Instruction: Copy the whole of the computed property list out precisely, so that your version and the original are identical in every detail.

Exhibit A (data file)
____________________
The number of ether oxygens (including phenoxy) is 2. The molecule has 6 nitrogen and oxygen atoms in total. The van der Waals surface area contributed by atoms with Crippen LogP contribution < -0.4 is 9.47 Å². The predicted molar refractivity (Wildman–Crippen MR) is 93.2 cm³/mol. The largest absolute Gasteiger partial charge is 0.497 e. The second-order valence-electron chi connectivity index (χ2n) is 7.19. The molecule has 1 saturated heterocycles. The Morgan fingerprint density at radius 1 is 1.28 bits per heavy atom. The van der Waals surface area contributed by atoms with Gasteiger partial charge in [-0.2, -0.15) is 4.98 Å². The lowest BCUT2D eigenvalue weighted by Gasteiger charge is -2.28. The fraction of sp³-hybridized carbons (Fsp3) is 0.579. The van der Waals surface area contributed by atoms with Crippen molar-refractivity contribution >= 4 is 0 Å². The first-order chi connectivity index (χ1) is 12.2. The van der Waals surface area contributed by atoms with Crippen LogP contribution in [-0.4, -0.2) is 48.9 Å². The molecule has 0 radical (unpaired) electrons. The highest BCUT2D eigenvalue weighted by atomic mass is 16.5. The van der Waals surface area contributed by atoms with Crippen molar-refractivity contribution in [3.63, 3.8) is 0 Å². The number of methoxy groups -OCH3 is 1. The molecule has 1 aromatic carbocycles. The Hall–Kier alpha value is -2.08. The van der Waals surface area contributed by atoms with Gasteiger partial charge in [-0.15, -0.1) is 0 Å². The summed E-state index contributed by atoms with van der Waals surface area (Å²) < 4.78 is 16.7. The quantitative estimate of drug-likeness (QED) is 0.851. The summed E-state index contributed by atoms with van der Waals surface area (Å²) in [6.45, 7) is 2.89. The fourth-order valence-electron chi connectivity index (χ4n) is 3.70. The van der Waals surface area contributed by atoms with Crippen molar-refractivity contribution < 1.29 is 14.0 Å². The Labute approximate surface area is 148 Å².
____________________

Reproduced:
The number of ether oxygens (including phenoxy) is 2. The molecule has 6 nitrogen and oxygen atoms in total. The van der Waals surface area contributed by atoms with Crippen LogP contribution < -0.4 is 9.47 Å². The predicted molar refractivity (Wildman–Crippen MR) is 93.2 cm³/mol. The largest absolute Gasteiger partial charge is 0.497 e. The second-order valence-electron chi connectivity index (χ2n) is 7.19. The molecule has 1 saturated heterocycles. The Morgan fingerprint density at radius 1 is 1.28 bits per heavy atom. The van der Waals surface area contributed by atoms with Gasteiger partial charge in [-0.2, -0.15) is 4.98 Å². The lowest BCUT2D eigenvalue weighted by Gasteiger charge is -2.28. The fraction of sp³-hybridized carbons (Fsp3) is 0.579. The van der Waals surface area contributed by atoms with Crippen molar-refractivity contribution >= 4 is 0 Å². The first-order chi connectivity index (χ1) is 12.2. The van der Waals surface area contributed by atoms with Crippen LogP contribution in [-0.4, -0.2) is 48.9 Å². The molecule has 0 radical (unpaired) electrons. The highest BCUT2D eigenvalue weighted by atomic mass is 16.5. The van der Waals surface area contributed by atoms with Crippen molar-refractivity contribution in [3.63, 3.8) is 0 Å². The number of methoxy groups -OCH3 is 1. The molecule has 1 aromatic carbocycles. The Hall–Kier alpha value is -2.08. The van der Waals surface area contributed by atoms with Gasteiger partial charge in [-0.15, -0.1) is 0 Å². The summed E-state index contributed by atoms with van der Waals surface area (Å²) < 4.78 is 16.7. The quantitative estimate of drug-likeness (QED) is 0.851. The summed E-state index contributed by atoms with van der Waals surface area (Å²) in [6.45, 7) is 2.89. The fourth-order valence-electron chi connectivity index (χ4n) is 3.70. The van der Waals surface area contributed by atoms with Crippen molar-refractivity contribution < 1.29 is 14.0 Å². The Labute approximate surface area is 148 Å².